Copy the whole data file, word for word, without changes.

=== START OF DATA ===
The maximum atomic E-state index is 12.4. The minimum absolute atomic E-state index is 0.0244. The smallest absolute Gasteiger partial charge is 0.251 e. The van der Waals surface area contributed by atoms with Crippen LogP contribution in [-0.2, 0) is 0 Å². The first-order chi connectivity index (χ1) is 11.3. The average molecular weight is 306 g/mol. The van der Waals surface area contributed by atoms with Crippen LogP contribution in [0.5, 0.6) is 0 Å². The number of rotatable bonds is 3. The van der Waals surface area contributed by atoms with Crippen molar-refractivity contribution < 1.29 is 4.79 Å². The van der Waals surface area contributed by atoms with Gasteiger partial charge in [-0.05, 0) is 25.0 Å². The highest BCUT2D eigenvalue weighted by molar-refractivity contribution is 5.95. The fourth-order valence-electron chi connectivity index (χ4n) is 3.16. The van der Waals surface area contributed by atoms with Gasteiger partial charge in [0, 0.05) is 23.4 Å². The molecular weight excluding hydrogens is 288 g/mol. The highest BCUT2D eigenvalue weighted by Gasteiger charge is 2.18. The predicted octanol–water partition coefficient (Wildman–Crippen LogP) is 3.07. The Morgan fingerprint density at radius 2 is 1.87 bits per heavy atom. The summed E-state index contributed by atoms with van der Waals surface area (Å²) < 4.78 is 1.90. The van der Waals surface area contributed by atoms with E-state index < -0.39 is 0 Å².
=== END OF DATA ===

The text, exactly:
The maximum atomic E-state index is 12.4. The minimum absolute atomic E-state index is 0.0244. The smallest absolute Gasteiger partial charge is 0.251 e. The van der Waals surface area contributed by atoms with Crippen LogP contribution in [-0.2, 0) is 0 Å². The first-order chi connectivity index (χ1) is 11.3. The average molecular weight is 306 g/mol. The van der Waals surface area contributed by atoms with Crippen LogP contribution in [0.5, 0.6) is 0 Å². The number of rotatable bonds is 3. The van der Waals surface area contributed by atoms with Crippen molar-refractivity contribution < 1.29 is 4.79 Å². The van der Waals surface area contributed by atoms with Gasteiger partial charge in [-0.05, 0) is 25.0 Å². The highest BCUT2D eigenvalue weighted by molar-refractivity contribution is 5.95. The fourth-order valence-electron chi connectivity index (χ4n) is 3.16. The van der Waals surface area contributed by atoms with Gasteiger partial charge in [0, 0.05) is 23.4 Å². The molecular weight excluding hydrogens is 288 g/mol. The highest BCUT2D eigenvalue weighted by Gasteiger charge is 2.18. The predicted octanol–water partition coefficient (Wildman–Crippen LogP) is 3.07. The Morgan fingerprint density at radius 2 is 1.87 bits per heavy atom. The summed E-state index contributed by atoms with van der Waals surface area (Å²) < 4.78 is 1.90. The van der Waals surface area contributed by atoms with E-state index < -0.39 is 0 Å².